composer create-project drupal/recommended-project:~8.9.0 <dir>
Maybe we should change the template projects themselves to contain `~8.8.0`, `~8.9.0`, etc.; that way, if someone runs `composer create-project drupal/recommended-project:~8.8.0`, then they will get the latest `8.8.x` version of drupal/recommended-project, which will also also have `drupal/core-recommended:~8.8.0` as a dependency. If on the other hand they use `^8.8` instead of `~8.8.0` with `create-project`, then they will get the latest 8.x release of drupal/recommended-project, which will be 8.9.0 (if not today, imagine some point in the future when it will), which will have `drupal/core-recommended:~8.9.0`. This would be fairly consistent with how Composer is expected to behave.
The odd part is if someone tries to run `composer create-project drupal/recommended-project:8.7.5` in an attempt to specifically pin drupal/core-recommended to a specific version, then they will still get `drupal/core-recommended:~8.8.0` in their resulting project, because that’s what is in every 8.8.x version of the template.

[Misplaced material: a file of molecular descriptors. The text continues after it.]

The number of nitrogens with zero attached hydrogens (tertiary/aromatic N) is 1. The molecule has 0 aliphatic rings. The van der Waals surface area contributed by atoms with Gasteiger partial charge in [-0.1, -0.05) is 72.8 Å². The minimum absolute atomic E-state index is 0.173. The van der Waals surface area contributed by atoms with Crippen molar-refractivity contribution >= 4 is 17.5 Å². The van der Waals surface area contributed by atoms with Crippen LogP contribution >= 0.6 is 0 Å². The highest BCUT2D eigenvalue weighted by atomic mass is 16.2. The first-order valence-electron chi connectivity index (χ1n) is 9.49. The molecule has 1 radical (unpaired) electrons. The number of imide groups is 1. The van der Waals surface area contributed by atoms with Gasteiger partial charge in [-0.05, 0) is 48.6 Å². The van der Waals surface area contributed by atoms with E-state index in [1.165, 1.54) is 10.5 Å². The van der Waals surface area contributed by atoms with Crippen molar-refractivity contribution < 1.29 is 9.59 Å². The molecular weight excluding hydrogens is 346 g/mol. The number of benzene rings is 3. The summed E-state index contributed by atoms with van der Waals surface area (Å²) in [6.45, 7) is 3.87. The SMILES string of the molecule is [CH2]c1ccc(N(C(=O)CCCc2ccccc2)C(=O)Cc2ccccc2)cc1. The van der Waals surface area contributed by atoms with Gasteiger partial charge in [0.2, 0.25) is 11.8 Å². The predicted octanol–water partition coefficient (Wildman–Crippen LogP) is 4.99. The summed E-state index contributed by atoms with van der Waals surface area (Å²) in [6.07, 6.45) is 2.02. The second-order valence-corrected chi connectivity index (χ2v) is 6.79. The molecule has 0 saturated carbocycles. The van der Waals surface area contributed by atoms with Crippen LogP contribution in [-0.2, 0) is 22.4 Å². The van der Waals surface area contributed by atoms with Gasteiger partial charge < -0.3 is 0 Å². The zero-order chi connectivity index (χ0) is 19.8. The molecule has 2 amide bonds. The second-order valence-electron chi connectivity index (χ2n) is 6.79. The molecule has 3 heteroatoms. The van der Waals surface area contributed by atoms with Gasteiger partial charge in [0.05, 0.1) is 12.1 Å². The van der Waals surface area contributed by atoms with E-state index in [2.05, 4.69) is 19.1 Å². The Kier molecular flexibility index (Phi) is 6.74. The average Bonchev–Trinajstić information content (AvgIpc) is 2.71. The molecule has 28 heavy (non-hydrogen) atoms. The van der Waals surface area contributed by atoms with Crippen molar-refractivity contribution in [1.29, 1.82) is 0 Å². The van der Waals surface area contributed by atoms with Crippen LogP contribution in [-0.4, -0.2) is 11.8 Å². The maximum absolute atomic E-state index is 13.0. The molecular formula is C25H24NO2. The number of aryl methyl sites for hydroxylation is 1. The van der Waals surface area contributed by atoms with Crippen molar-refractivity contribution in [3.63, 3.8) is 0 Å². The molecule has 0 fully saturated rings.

Our other option would be to add a composer post-create-project script to fix up the composer.json of the resulting project after the fact (and then remove itself). However, I am not sure that it’s easy to get the constraint the user provided on the create-project commandline at post-create-project time, and in general I am wary about doing that much work to change the basic behavior of Composer. Perhaps we should be satisfied with what we can do with standard features and document the behavior.